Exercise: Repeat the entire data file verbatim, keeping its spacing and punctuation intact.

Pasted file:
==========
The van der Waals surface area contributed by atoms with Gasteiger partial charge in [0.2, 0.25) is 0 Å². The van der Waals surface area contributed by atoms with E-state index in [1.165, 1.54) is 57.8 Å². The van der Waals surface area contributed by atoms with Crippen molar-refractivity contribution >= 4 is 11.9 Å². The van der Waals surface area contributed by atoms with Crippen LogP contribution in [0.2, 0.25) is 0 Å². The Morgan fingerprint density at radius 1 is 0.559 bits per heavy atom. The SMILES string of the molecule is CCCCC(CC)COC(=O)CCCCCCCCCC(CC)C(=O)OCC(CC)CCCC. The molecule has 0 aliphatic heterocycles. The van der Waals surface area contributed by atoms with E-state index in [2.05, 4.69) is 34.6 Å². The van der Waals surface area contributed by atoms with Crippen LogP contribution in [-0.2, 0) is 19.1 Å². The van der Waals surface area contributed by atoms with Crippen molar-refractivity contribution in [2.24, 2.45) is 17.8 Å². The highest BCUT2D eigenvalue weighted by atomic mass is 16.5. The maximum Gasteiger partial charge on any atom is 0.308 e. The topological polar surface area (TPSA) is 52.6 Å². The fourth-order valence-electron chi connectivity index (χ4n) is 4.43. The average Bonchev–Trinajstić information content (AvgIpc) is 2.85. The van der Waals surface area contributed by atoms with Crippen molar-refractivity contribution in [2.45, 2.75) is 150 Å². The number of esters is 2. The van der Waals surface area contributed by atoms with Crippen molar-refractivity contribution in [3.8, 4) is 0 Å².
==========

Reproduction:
The van der Waals surface area contributed by atoms with Gasteiger partial charge in [0.2, 0.25) is 0 Å². The van der Waals surface area contributed by atoms with E-state index in [1.165, 1.54) is 57.8 Å². The van der Waals surface area contributed by atoms with Crippen molar-refractivity contribution >= 4 is 11.9 Å². The van der Waals surface area contributed by atoms with Crippen LogP contribution in [0.2, 0.25) is 0 Å². The Morgan fingerprint density at radius 1 is 0.559 bits per heavy atom. The SMILES string of the molecule is CCCCC(CC)COC(=O)CCCCCCCCCC(CC)C(=O)OCC(CC)CCCC. The molecule has 0 aliphatic heterocycles. The van der Waals surface area contributed by atoms with E-state index in [2.05, 4.69) is 34.6 Å². The van der Waals surface area contributed by atoms with Crippen LogP contribution in [-0.2, 0) is 19.1 Å². The van der Waals surface area contributed by atoms with Crippen molar-refractivity contribution in [2.24, 2.45) is 17.8 Å². The highest BCUT2D eigenvalue weighted by atomic mass is 16.5. The maximum Gasteiger partial charge on any atom is 0.308 e. The topological polar surface area (TPSA) is 52.6 Å². The fourth-order valence-electron chi connectivity index (χ4n) is 4.43. The average Bonchev–Trinajstić information content (AvgIpc) is 2.85. The van der Waals surface area contributed by atoms with Crippen molar-refractivity contribution in [2.45, 2.75) is 150 Å². The number of esters is 2. The van der Waals surface area contributed by atoms with Crippen molar-refractivity contribution in [3.8, 4) is 0 Å².